N.C. Helicopter, Inc. was originally established in 1978 as a flight school. When the Novellis purchased the company, they decided to add a subsidiary, Queen City Helicopter Corp., to offer flights for aerial photography, survey and scenic and entertainment tours as well. The two companies share space in Gaston County’s Bessemer City.
A General Overview
Situated on private property, N.C. Helicopter flight school students gain an advantage. “Most flight schools operate out of municipal airports and can’t offer the opportunity to take off and land near trees or in confined areas,” says Rocco, chief operating officer for both companies. “Our students get real-world experience.”
The company’s grounds are bordered by trees on two sides, and a lake and electrical wires on the fourth side. Located 15 minutes from Charlotte and the Charlotte Douglas International Airport, and surrounded by smaller airports in Gastonia, Shelby, Lincolnton and Concord, the property is optimally situated for students to learn about air space and communication frequencies.
The company is also just minutes away from Lake Norman, Lake Wylie, Crowders Mountain and Chimney Rock, giving it the perfect base for helicopter touring.
The flight school, designated as a part 61 school, is one of the few in the state that is approved by the Federal Aviation Agency. It is one of the very few that utilizes the R22 Robinson helicopter, which N.C. Helicopter does exclusively. These helicopters, the most popular in the world, require pilot certification in addition to licensure.
“Their controls are more difficult to manipulate; they have a semi-rigid rotor system,” explains Nic, company president. “If you fly a Robinson correctly, it is the safest helicopter out there. If you don’t, it is not very forgiving. If you can fly one of these, you can fly any helicopter.” The Robinson helicopter also has a reputation for being extremely fuel-efficient.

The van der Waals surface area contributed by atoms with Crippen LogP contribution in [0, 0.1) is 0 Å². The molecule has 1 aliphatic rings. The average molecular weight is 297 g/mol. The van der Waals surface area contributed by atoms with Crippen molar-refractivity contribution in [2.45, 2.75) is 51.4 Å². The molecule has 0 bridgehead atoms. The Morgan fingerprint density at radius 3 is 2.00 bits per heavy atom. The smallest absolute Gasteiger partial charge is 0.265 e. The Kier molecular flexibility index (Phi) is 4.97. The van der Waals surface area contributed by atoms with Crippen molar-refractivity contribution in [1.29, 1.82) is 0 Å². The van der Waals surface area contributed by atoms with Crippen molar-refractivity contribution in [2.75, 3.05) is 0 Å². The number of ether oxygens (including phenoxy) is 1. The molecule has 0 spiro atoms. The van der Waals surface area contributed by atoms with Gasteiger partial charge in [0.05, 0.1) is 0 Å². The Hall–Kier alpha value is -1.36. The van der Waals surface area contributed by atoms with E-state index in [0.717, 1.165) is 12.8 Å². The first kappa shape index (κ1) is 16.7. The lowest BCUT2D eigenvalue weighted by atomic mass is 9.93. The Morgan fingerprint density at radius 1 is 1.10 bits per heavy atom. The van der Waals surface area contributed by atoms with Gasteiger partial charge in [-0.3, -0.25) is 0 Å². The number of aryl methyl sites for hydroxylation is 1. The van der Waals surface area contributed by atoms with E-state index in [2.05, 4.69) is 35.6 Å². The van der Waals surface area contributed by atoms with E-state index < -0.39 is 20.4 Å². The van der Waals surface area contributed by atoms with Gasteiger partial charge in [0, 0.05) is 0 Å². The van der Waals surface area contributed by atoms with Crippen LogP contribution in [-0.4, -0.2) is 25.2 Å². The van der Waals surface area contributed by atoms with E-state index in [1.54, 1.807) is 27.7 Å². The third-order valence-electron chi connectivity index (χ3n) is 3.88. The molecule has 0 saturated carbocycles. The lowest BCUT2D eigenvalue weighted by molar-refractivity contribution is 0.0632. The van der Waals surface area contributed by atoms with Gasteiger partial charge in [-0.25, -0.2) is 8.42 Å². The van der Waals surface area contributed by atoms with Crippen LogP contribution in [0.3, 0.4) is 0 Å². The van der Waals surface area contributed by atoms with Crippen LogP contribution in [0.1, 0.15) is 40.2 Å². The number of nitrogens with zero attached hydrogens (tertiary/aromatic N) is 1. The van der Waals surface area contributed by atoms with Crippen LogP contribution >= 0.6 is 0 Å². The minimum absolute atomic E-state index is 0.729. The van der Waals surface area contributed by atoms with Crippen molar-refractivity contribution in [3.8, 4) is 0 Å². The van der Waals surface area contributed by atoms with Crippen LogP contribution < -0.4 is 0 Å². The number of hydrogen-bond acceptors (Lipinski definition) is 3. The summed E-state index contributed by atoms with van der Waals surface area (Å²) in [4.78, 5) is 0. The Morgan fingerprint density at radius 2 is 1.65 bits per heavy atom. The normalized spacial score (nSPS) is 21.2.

The school offers state-of-the-art facilities, including a simulation classroom and hangar. In addition, there is a three-bedroom, two-bath house on the premises for students to stay at no extra cost during the first 30 days of their flight lessons.
Nic is the pilot and certified training instructor for the company. Rocco oversees the business.
Flight students must be at least 16 years of age. There is no upper age limit, although everyone must pass a regulated medical exam conducted by a certified physician.
“Students come for different reasons. There are complete novices as well as some with previous training,” says Nic. “Many come to learn for pleasure and leisure pursuits; something they’ve always wanted to do but didn’t have the time or money before now,” says Rocco. “Younger students tend to come in preparation for a career in flying.”
Awareness of the school is driven by word of mouth as well as their website. Students come from all over, according to Nic and Rocco.
Flight school instruction is geared to the individual. The school doesn’t train for companies, but rather the individual who wants to apply for a job. “We train the person that has to walk in the door of a company as a pilot,” says Nic.
There are a variety of job possibilities for helicopter pilots. Transportation for individuals—everyone from corporate professionals to snowboarders—emergency rescue or relief efforts, long-lining (hoisting big equipment or other items to the tops of buildings or towers), immediate delivery services, scenic tours, the list goes on. The Novellis say the demand for helicopter pilots continues to increase.
“There are not as many coming out of the military now,” says Nic. “During the Vietnam era, helicopters were in great use, but not so much in Afghanistan and Iraq.” N.C. Helicopters has no affiliation with the military but does have some students with past military experience.
Pilot licensure initially requires a minimum of 40 hours of in-flight training. At an average of $275 per hour, training calls for a significant investment; an average of $11,000 to $12,000 is equivalent to the cost for a year at many colleges and universities.